Obama leads Clinton in CA polls

Discussion in 'Politics, Religion, Social Issues' started by yojitani, May 30, 2008.

  1. yojitani macrumors 68000


    Apr 28, 2005
    An octopus's garden
    I thought this was pretty interesting. Clinton won there pretty convincingly but she now trails Obama by 13%.

  2. atszyman macrumors 68020


    Sep 16, 2003
    The Dallas 'burbs
    Doesn't matter. Didn't you know that if you lose the primary in a state that it has to go to the other party in November? So if Obama wins the nomination NY, CA, and MA have to vote GOP this fall...
  3. Don't panic macrumors 603

    Don't panic

    Jan 30, 2004
    having a drink at Milliways
    the really good part is that they both crush mccain.
    i'm starting to believe that he might pull it off in november
  4. atszyman macrumors 68020


    Sep 16, 2003
    The Dallas 'burbs
    That can't be right. The Clinton campaign has been adamant that his losing the primaries in NY and CA shows that Obama can't win the big states, and that anyone who voted for Clinton will automagically vote for McCain in November if Obama gets the nomination. I mean when your candidate loses the nomination, you are obligated to vote for the other party, right? At least we gained all of Romney's and Huckabee's states back from the GOP.

    Well there's still plenty of time for the Clintons to try and trash Obama before the convention, and always the expected Bin Laden tape at the end of October where he threatens the US and people think that the GOP, despite their inability to capture/kill him in the past 7 years, are better equipped to handle this new post-9/11 world...

    Don't get me wrong, I'm very optimistic about this year, but I was optimistic in 2004 as well...

    I'm trying to brace myself so that I don't have to go into therapy on November 5th.
  5. CalBoy macrumors 604


    May 21, 2007
    This poll doesn't surprise me at all, and actually gives me a sense of hope.

    As a Californian, I voted for Clinton because of two factors:

    1) Between two minorities, I decided that the cause of women was more important from a historical perspective (proportionately women are still worse off in political representation than the black community is, and the discrepancy between women's wages and men's wages is greater than the discrepancy between African-American wages and white wages; plus there's the whole "you belong to your father/husband" thing that permeates a great deal of world culture to this day). Albeit not a great reason to vote for someone, but I decided that some personal affirmative action was ok. :p


    2) I imagined that Obama's appeal would be too party-elite based and he would run into the same trouble that Kennedy did during his run for the nomination and Presidency.

    Even with these factors, however, my vote for Clinton was only half-hearted; had California's primary been after some of the more convincing contests (and after Obama's surge in delegates), I would have most certainly voted for him as Factor #2 would have been addressed, and as a voter, I would have partially voted based on my desire to end the primaries early.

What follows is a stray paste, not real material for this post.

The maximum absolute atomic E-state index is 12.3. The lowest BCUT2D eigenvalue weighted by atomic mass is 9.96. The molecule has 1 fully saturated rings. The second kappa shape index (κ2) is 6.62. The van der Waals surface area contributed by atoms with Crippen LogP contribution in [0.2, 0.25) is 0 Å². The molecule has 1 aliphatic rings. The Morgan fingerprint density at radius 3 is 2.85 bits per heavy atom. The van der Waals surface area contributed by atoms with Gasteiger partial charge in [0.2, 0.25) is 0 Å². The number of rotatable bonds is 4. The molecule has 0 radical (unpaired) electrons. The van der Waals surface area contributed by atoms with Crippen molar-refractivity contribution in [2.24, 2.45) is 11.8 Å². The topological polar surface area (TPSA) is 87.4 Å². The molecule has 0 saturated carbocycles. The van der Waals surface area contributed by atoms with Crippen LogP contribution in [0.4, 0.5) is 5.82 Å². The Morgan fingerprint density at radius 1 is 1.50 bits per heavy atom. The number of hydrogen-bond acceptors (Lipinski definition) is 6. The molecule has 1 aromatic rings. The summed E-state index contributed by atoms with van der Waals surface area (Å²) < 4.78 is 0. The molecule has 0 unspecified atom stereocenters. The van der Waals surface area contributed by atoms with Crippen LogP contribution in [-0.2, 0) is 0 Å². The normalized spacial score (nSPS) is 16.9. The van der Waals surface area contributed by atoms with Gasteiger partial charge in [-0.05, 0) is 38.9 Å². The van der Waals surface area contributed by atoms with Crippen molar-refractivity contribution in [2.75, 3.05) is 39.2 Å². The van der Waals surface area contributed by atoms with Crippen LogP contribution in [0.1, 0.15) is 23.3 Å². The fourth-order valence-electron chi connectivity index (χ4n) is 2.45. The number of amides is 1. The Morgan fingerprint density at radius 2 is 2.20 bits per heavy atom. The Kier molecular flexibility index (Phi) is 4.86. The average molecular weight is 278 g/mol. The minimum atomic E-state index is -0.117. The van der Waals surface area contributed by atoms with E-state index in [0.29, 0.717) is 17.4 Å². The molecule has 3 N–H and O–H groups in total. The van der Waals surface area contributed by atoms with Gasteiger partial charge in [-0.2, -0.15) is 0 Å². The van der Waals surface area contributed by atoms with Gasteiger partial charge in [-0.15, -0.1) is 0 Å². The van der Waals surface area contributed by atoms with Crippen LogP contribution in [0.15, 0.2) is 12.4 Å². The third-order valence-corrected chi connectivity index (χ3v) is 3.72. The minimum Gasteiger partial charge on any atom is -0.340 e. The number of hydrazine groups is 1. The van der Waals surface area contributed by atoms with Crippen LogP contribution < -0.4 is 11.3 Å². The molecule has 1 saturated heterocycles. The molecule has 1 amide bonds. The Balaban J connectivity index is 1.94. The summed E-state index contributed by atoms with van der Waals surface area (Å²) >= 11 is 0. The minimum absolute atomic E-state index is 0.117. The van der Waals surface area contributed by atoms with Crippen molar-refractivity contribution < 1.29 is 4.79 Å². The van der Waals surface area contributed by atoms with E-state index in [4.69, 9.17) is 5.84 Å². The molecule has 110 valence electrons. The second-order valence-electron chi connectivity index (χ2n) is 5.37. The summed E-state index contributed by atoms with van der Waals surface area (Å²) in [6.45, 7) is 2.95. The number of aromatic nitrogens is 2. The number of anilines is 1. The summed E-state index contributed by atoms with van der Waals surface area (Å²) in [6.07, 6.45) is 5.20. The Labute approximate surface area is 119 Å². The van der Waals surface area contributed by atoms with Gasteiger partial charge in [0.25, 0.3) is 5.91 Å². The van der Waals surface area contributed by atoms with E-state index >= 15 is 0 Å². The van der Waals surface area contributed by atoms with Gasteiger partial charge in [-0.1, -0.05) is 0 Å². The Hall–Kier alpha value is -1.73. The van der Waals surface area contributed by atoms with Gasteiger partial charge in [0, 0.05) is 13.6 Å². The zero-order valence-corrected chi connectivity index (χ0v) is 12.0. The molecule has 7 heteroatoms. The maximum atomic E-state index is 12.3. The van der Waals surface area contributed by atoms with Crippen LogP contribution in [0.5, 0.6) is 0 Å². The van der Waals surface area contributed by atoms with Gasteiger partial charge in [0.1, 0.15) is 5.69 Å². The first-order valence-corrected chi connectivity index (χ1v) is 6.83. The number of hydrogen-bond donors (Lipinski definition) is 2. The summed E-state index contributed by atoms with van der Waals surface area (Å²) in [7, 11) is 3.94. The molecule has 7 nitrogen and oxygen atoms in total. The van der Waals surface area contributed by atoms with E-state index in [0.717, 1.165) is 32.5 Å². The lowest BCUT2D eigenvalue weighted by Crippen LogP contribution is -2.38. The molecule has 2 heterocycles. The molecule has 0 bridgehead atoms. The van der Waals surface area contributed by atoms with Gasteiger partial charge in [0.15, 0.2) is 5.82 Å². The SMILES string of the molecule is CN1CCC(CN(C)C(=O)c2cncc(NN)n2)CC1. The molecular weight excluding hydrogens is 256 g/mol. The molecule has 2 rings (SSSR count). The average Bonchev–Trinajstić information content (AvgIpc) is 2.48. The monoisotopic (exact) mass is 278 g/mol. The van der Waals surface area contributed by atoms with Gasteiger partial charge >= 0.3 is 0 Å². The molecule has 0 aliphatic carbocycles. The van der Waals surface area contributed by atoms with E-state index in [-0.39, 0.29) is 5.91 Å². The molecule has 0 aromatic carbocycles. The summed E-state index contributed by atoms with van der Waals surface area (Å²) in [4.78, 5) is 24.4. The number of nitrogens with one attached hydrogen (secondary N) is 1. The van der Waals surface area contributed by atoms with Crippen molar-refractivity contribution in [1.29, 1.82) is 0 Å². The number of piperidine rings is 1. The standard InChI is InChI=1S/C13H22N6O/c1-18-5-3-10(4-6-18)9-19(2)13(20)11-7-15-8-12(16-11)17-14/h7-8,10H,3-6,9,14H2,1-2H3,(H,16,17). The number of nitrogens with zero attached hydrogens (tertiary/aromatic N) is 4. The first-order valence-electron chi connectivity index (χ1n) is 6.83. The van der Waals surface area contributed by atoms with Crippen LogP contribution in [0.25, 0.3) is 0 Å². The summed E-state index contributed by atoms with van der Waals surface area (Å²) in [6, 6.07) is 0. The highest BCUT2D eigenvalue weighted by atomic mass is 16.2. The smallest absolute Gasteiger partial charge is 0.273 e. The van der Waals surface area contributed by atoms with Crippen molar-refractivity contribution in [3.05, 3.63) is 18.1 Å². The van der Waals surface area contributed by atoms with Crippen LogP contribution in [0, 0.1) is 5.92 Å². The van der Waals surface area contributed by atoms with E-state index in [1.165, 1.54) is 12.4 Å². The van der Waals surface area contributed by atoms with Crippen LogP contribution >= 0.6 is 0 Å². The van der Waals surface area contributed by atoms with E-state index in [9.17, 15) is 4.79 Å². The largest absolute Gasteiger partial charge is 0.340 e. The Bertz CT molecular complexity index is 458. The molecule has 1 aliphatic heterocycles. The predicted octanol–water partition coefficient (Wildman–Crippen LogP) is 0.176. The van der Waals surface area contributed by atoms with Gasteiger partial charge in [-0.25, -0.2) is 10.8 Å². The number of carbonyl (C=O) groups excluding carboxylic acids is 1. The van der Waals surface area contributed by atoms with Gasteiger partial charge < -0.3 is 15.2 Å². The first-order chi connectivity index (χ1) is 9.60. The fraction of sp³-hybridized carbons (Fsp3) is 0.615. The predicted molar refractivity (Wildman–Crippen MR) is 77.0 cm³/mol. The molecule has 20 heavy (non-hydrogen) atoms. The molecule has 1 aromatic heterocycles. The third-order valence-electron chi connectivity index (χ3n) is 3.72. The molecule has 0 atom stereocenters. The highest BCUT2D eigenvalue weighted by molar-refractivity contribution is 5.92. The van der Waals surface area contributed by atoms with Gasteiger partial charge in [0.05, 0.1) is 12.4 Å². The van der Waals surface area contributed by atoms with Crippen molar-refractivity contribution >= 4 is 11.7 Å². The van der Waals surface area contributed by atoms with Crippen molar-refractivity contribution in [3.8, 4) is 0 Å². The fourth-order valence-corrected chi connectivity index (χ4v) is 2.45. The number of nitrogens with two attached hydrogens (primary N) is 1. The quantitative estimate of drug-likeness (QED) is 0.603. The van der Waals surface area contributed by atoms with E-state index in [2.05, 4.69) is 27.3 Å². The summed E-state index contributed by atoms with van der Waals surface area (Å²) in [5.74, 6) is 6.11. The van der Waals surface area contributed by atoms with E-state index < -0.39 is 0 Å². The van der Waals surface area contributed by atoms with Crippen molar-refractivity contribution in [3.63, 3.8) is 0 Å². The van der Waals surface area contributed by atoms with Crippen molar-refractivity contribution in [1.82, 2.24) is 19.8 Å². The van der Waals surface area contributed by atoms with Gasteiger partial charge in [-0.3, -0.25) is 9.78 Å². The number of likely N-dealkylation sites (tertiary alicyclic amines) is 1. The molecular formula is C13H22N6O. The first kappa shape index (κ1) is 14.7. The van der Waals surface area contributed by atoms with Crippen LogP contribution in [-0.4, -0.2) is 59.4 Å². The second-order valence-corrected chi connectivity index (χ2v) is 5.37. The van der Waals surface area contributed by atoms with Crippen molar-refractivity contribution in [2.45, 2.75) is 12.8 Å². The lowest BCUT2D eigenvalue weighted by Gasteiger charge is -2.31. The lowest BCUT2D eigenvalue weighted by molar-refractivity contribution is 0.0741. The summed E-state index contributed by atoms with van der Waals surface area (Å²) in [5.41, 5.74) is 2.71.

After some time however, I have begun to seriously reconsider my vote. It seems that after February 5th, Clinton has made one mistake after another, and has shown her true colors; colors that would have had me change my vote in a heartbeat had they been known to me before Super Tuesday.

    Meanwhile, it seems that the worst gaffe that Obama can get himself into is mixing up the number of states and not being able to control his former pastor. Seeing as how I (and no one should) don't consider these to be major problems, it's hard to not support Obama.

    I realize that this is somewhat tangential, but as this primary has continued, I've become more and more frustrated with the Clinton campaign. This is not the campaign that was run in '92 or '96, and if this is how the Clintons plan to do business now, then I say no thanks.

    The electorate has quite clearly spoken. Obama's delegate and popular vote lead is now insurmountable, and yet Clinton continues to press on. And why exactly? For some petty personal reason? Because she's banking on assassination? I'm sorry, but that's not what makes a good leader. A leader makes those decisions which are best for those whom they lead, not for the leader him/herself.

    So in summary, I think this poll just quantifies how many Californians (myself included) have felt about the Clinton campaign after February 5th. At least it shows that Californians are willing to change their minds for the better; more than I can say for some that are still running in this primary.
  6. solvs macrumors 603


    Jun 25, 2002
    LaLaLand, CA
    I didn't vote for either of them, but I guess, yeah, I support him now. I'm still of the "not voting for McCain" variety, but I've been listening to more and more of his speeches, and he's slowly winning me over. Still not 100%, still have lots of questions and even a few things I don't like, but he's inevitable, so I'm getting used to it. All he has to do is not screw up too bad, and I'll be happy, but why do I get the feeling those same people who gave Bush a pass on almost everything will be going over everything Obama does with a fine tooth comb.

    Wondering where our resident Hillary defender is to say this is either somehow untrue or doesn't matter.
  7. Sun Baked macrumors G5

    Sun Baked

    May 19, 2002
    I think they'd go over any of the things either will do with a fine tooth comb, but all either has to do is pick a decent VP committed to openness and honesty.

    Then work with both parties in selecting decent people for key jobs.

    In other words, they move to Disney World and live in Fantasyland.

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